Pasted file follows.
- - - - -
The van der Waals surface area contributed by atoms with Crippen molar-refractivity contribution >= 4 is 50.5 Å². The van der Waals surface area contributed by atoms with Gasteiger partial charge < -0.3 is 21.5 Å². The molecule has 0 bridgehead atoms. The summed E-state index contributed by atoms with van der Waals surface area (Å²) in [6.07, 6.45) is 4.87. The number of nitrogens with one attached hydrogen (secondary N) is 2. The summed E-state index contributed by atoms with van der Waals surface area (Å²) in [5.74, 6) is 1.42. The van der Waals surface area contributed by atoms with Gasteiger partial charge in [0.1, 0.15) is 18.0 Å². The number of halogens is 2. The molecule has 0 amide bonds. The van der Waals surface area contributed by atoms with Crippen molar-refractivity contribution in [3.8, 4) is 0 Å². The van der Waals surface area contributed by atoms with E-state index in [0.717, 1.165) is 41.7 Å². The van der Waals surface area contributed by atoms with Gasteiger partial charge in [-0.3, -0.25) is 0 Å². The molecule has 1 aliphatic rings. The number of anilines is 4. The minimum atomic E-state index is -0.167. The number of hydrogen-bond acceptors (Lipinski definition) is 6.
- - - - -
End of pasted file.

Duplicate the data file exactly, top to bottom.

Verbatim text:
The van der Waals surface area contributed by atoms with Crippen molar-refractivity contribution >= 4 is 50.5 Å². The van der Waals surface area contributed by atoms with Gasteiger partial charge < -0.3 is 21.5 Å². The molecule has 0 bridgehead atoms. The summed E-state index contributed by atoms with van der Waals surface area (Å²) in [6.07, 6.45) is 4.87. The number of nitrogens with one attached hydrogen (secondary N) is 2. The summed E-state index contributed by atoms with van der Waals surface area (Å²) in [5.74, 6) is 1.42. The van der Waals surface area contributed by atoms with Gasteiger partial charge in [0.1, 0.15) is 18.0 Å². The number of halogens is 2. The molecule has 0 amide bonds. The van der Waals surface area contributed by atoms with Crippen molar-refractivity contribution in [3.8, 4) is 0 Å². The van der Waals surface area contributed by atoms with E-state index in [0.717, 1.165) is 41.7 Å². The van der Waals surface area contributed by atoms with Gasteiger partial charge in [-0.3, -0.25) is 0 Å². The molecule has 1 aliphatic rings. The number of anilines is 4. The minimum atomic E-state index is -0.167. The number of hydrogen-bond acceptors (Lipinski definition) is 6.